Executive Director Patrick Foye said he had requested that New York and New Jersey tax authorities investigate whether the retirees owed taxes, interest and penalties on the free benefits they received until the program was discontinued last year.
"This case, which involves Port Authority pensioners suing to enjoy a toll-free retirement, is offensive to me," Foye said in a statement.
Using a free E-ZPass daily would amount to about $2,000 in tax-free benefits a year, Foye argued, while a full-paying commuter would pay the same $2,000 in after-tax dollars.
New York Department of Taxation and Finance spokesman Ed Walsh said the agency had been asked to look into it. A spokesman for the New Jersey Division of Taxation did not comment on whether the office had been contacted by Port Authority officials.
Two former Port Authority police officers filed separate suits in December to restore the free E-ZPass and parking privileges they claimed they were promised or contractually owed.
One of them, Thomas Westfield, a retired Port Authority detective sergeant, said he filed the suit himself but is seeking class-action status on behalf of more than 400 fellow Port Authority retirees who had also filed notices of claim to take legal action over the issue.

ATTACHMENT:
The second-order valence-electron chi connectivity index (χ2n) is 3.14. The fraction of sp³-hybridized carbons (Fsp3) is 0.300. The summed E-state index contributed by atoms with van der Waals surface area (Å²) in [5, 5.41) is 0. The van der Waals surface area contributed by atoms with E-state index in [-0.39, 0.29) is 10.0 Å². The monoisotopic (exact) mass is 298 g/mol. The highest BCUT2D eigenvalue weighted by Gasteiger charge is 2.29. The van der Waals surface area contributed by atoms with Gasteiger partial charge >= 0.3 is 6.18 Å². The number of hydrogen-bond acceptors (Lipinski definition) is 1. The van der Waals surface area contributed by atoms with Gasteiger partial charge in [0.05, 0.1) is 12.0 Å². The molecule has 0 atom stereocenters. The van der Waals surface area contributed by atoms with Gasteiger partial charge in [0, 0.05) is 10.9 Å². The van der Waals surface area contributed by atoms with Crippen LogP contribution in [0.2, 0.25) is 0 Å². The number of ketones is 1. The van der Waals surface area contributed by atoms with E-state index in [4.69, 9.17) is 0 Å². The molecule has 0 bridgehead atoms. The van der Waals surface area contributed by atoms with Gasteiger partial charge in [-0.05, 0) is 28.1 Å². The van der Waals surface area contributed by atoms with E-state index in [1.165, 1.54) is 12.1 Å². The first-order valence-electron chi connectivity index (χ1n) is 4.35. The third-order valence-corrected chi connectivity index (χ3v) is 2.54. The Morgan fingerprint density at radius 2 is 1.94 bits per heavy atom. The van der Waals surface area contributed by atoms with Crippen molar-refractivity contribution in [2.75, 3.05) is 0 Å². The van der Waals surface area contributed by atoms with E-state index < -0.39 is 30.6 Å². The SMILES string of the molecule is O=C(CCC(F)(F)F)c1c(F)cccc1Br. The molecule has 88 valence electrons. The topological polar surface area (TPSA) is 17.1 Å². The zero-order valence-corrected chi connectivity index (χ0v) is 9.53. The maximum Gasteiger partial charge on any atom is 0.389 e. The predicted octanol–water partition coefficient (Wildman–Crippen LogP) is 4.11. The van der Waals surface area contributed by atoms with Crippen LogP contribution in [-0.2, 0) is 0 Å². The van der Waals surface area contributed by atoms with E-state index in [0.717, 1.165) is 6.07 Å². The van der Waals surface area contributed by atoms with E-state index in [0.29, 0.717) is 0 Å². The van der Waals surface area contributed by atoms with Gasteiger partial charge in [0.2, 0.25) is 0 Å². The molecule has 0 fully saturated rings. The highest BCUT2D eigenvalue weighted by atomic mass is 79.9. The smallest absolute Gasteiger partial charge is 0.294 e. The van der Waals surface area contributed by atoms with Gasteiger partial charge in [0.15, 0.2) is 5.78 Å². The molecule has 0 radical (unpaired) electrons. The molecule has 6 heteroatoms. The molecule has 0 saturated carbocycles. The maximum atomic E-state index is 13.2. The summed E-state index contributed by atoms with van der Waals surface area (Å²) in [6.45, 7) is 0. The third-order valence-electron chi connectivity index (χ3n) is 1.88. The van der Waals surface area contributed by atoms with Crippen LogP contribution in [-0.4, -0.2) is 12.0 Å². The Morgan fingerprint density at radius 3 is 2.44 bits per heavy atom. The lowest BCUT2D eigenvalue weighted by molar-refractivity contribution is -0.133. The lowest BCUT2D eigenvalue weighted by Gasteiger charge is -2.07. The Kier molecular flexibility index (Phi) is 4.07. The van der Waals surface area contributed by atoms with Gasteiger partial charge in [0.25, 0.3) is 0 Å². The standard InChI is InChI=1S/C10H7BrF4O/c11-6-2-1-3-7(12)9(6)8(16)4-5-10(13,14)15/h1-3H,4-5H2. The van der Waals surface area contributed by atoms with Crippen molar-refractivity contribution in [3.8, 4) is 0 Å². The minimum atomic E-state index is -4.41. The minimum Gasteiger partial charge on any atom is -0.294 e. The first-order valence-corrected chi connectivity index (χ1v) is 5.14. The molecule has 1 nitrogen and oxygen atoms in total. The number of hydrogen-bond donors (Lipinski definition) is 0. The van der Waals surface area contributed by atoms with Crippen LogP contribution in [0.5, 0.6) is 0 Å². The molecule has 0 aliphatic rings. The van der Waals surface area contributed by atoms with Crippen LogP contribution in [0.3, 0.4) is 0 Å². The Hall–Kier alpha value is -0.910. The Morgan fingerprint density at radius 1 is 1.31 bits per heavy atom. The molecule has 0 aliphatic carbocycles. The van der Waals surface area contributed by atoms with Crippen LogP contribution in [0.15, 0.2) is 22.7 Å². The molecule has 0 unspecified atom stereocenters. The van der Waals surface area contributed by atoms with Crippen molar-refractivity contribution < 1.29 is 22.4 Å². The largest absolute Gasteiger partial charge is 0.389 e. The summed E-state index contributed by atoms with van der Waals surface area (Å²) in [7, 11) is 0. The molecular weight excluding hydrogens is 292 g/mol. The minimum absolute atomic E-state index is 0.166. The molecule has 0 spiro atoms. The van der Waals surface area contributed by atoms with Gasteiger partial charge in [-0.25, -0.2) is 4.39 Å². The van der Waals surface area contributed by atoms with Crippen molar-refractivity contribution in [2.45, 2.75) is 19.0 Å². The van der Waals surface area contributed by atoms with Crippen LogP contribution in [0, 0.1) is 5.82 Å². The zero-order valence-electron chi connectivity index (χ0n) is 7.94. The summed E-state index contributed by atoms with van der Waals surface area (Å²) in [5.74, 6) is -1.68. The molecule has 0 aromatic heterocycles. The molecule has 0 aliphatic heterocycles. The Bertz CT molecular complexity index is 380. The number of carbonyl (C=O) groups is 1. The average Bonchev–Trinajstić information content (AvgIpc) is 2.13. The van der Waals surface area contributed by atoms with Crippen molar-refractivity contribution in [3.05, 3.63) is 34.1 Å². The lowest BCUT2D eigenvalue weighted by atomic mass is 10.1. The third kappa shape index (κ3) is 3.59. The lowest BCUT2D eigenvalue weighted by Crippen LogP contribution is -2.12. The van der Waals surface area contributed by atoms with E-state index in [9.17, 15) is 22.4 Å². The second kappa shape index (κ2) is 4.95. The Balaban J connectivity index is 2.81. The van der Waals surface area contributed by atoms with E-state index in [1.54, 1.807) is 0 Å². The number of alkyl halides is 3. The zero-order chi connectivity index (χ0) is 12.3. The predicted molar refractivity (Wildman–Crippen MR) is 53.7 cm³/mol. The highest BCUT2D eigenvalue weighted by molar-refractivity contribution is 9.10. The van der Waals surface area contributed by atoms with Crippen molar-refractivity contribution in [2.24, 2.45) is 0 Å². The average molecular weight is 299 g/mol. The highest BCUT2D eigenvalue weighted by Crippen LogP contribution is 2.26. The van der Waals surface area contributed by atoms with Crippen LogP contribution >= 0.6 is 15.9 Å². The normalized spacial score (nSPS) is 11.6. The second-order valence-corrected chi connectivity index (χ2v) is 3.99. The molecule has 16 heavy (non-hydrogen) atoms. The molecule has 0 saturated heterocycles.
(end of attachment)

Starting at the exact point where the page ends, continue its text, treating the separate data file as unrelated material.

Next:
"I think that's ludicrous, and it smacks of retaliation," Westfield said of Foye's statement, adding that Foye had only been head of the agency for a few months.
"I think Mr. Foye should get his feet wet in the Port Authority, and find out what transpired, before he comments. If it's an attempt to get us to back down - I'm not going to back down," Westfield said.
Michael Shuhala, a retired Port Authority police detective who is an attorney and a municipal court judge in Cliffside Park, filed a lawsuit Dec. 30 on behalf of himself, claiming the privileges were revoked without due process. He did not return a call for comment Thursday, but told The Associated Press on Wednesday that those who spent their careers working in law enforcement for the agency had earned the benefits.
The Port Authority eliminated free toll privileges in 2010 after New Jersey Gov. Chris Christie criticized toll-payer-funded perks.
The changes, which took effect Jan. 1, 2011, applied to non-revenue producing E-ZPasses for agency commissioners, retirees and non-represented employees hired after the 9/11 attacks. The agency said the move would save the agency about $1.5 million a year.
Those employed with the agency on or before Sept. 11, 2001 continue to receive free E-ZPass tolls for commuting purposes only.
Those perks were extended to staffers displaced by the Sept. 11 attacks, forcing them to commute to and from different locations than the Port Authority's World Trade Center headquarters. The perk is scheduled to end when the Port Authority re-establishes its headquarters at the World Trade Center site in 2014.
Marked emergency vehicles and the spouses of Port Authority employees killed in the World Trade Center attacks in 1993 and 2011 continue to receive the free E-ZPass benefit, according to the agency.
The Port Authority estimates it has about 3,900 retired employees.
Associated Press Writer Michael Virtanen in Albany, N.Y. contributed to this report.
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